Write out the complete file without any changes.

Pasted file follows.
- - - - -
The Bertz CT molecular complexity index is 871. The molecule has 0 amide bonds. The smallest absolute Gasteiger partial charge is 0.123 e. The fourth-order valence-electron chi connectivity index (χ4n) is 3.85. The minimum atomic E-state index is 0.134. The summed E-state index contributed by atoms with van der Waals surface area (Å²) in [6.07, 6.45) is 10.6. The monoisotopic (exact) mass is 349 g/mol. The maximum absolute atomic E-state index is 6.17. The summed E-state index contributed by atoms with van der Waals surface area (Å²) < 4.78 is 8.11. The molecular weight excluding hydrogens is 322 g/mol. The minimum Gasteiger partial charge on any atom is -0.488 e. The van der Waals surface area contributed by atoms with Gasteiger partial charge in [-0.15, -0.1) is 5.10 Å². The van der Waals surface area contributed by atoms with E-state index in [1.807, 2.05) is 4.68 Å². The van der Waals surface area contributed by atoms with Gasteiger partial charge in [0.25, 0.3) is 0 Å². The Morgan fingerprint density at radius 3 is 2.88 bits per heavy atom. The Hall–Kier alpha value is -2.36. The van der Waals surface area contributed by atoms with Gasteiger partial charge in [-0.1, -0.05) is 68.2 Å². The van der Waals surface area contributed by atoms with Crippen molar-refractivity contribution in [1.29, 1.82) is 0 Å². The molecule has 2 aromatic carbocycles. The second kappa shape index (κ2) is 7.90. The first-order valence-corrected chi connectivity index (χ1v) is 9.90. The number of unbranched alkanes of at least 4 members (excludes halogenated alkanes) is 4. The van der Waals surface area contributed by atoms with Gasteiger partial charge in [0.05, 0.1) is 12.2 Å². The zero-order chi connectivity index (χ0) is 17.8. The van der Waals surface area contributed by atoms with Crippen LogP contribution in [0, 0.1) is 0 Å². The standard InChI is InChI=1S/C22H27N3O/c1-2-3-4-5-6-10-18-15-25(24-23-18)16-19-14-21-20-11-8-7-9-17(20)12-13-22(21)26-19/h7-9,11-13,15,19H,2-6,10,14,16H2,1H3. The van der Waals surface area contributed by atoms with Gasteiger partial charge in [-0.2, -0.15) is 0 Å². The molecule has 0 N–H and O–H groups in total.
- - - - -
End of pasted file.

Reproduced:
The Bertz CT molecular complexity index is 871. The molecule has 0 amide bonds. The smallest absolute Gasteiger partial charge is 0.123 e. The fourth-order valence-electron chi connectivity index (χ4n) is 3.85. The minimum atomic E-state index is 0.134. The summed E-state index contributed by atoms with van der Waals surface area (Å²) in [6.07, 6.45) is 10.6. The monoisotopic (exact) mass is 349 g/mol. The maximum absolute atomic E-state index is 6.17. The summed E-state index contributed by atoms with van der Waals surface area (Å²) < 4.78 is 8.11. The molecular weight excluding hydrogens is 322 g/mol. The minimum Gasteiger partial charge on any atom is -0.488 e. The van der Waals surface area contributed by atoms with Gasteiger partial charge in [-0.15, -0.1) is 5.10 Å². The van der Waals surface area contributed by atoms with E-state index in [1.807, 2.05) is 4.68 Å². The van der Waals surface area contributed by atoms with Gasteiger partial charge in [0.25, 0.3) is 0 Å². The Morgan fingerprint density at radius 3 is 2.88 bits per heavy atom. The Hall–Kier alpha value is -2.36. The van der Waals surface area contributed by atoms with Gasteiger partial charge in [-0.1, -0.05) is 68.2 Å². The van der Waals surface area contributed by atoms with Crippen molar-refractivity contribution in [1.29, 1.82) is 0 Å². The molecule has 2 aromatic carbocycles. The second kappa shape index (κ2) is 7.90. The first-order valence-corrected chi connectivity index (χ1v) is 9.90. The number of unbranched alkanes of at least 4 members (excludes halogenated alkanes) is 4. The van der Waals surface area contributed by atoms with Gasteiger partial charge in [0.05, 0.1) is 12.2 Å². The zero-order chi connectivity index (χ0) is 17.8. The van der Waals surface area contributed by atoms with Crippen LogP contribution in [0, 0.1) is 0 Å². The standard InChI is InChI=1S/C22H27N3O/c1-2-3-4-5-6-10-18-15-25(24-23-18)16-19-14-21-20-11-8-7-9-17(20)12-13-22(21)26-19/h7-9,11-13,15,19H,2-6,10,14,16H2,1H3. The van der Waals surface area contributed by atoms with Gasteiger partial charge in [-0.2, -0.15) is 0 Å². The molecule has 0 N–H and O–H groups in total.